Flox is square. Square, precise, direct. He goes straight to the point and doesn’t waste his time with useless considerations. “I have no time to shit around”, he says. So, his seventh album is called ‘Square’.
After recording ‘Square’, Flox started touring alone, equipped with a machine he designed and built with Midi controllers to launch original samples and loops – an autarchy assumed from one end of the process to the other. “You have to master all the tools to deliver what you want”, he has been saying for years. Yet, this Square is wide open: old school rhythms or techno-like approaches, vintage dub or futuristic take offs, thick sound basses and melodies, scraped to the bone… All this is Flox, a solid innovator who never stops renewing his nu reggae, a maniacal craftsman who regulates, to the micron, tracks of perfect simplicity of access. His trademark is this highly spatialized form of reggae, with an enveloping sound, which takes both artist and listener into a shared bubble of communion.
A know-how? This gentle, smooth-headed Franco-British man in his early fifties smiles, gently mocking says: “There are so many easy ways of producing music nowadays that you might release an album not knowing that you are still learning or assimilating… Many burn their wings”. Flox practices the expert level in all areas of the game. He knows so well how much patience, precision, and passion his path has required. A few decades ago, he graduated in bookbinding from his five years studying at the École Estienne. He was in the middle of his punk period and could not see himself working for the old bourgeois clients of bookbinding. So, he took a job in an American computer company based in France and his first salary was used to borrow 25 000 Francs to buy a 12-track analogue multi recorder.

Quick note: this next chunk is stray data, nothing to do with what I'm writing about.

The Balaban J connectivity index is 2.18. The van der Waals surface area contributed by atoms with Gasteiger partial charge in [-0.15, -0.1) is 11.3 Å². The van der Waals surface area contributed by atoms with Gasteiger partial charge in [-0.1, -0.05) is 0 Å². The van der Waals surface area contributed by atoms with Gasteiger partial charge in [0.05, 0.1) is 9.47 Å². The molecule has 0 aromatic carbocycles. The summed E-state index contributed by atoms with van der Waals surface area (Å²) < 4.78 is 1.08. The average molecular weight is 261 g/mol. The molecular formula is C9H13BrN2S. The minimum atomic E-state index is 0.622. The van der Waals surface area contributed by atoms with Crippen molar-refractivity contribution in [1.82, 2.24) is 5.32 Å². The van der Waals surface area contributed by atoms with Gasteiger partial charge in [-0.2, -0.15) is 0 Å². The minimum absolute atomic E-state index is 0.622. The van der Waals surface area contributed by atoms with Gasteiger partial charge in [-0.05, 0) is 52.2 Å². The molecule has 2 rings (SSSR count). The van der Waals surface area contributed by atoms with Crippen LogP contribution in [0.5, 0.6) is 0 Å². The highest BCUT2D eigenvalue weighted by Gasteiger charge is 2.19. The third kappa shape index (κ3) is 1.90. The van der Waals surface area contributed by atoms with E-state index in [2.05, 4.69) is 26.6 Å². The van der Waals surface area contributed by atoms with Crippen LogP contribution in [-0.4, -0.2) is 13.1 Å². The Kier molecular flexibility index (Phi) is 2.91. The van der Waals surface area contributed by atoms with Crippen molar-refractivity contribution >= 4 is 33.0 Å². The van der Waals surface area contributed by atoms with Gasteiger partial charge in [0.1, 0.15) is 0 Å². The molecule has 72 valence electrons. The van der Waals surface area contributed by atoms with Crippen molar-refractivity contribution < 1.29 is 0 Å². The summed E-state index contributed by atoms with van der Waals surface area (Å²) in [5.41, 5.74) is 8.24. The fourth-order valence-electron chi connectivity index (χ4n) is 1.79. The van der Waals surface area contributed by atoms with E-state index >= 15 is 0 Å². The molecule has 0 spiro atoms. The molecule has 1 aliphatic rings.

After all, Florian Gratton has never lacked determination and knows how to make clear-cut decisions. Before him, his half-Kabyle, half-French mother escaped to Britain as a teenager, met a half-English, half-Irish actor and only returned to France after Mitterrand’s victory in the 1981 presidential election. At that time, Florian at the age of eleven years old, started playing the drums, his first instrument. Step by step, he learnt a bit of every instrument he came upon. “I’m more curious than really multi-instrumentalist. I only learn from each instrument what I need to make the music I want. It’s a focused learning process.”
Don’t expect a classic reggae man’s route. His introduction to Jamaican music was firstly British with The Police before the shock of Linton Kwesi Johnson’s dub poetry. “Apart from that, I was enriched as much by Bob Marley as I was Pink Floyd”, he explains. At the age of twenty, the time of the bands begins. At the age of thirty, he led a batucada of thirty percussionists, but he had already set himself the goal of making his first album before the age of thirty-five, which was titled “Take My time”. “Take My Time” consisted of ten tracks conceived and recorded with all the seriousness of a square. But no record label wanted it, until Maxime Péron, co-founder of Underdog Records found Flox’s demo at the bottom of a box in the office of another record company and this totally unexpected nu reggae starts playing out. The same week it was distributed to Nova, France Inter and FIP radio stations.
Since then, Flox has become a crossroad of musical cultures and experiences. He has created a library of nearly a thousand tracks registered at the Sacem (The French Music Royalties Collection Society) and has seen success on many advertising and musical productions. Of his own productions, Flox explains, “I have to hear something. It can be a bass line, a bird, someone whistling in the street, a phrase on the radio – there are no rules.” And so, he patiently builds up his tracks in his studio, willingly reworking them for his live performances. The most important thing is simplicity, clarity, and efficiency. That each sensation is huge. Square like.
‘Square’ is out now on Underdog Records.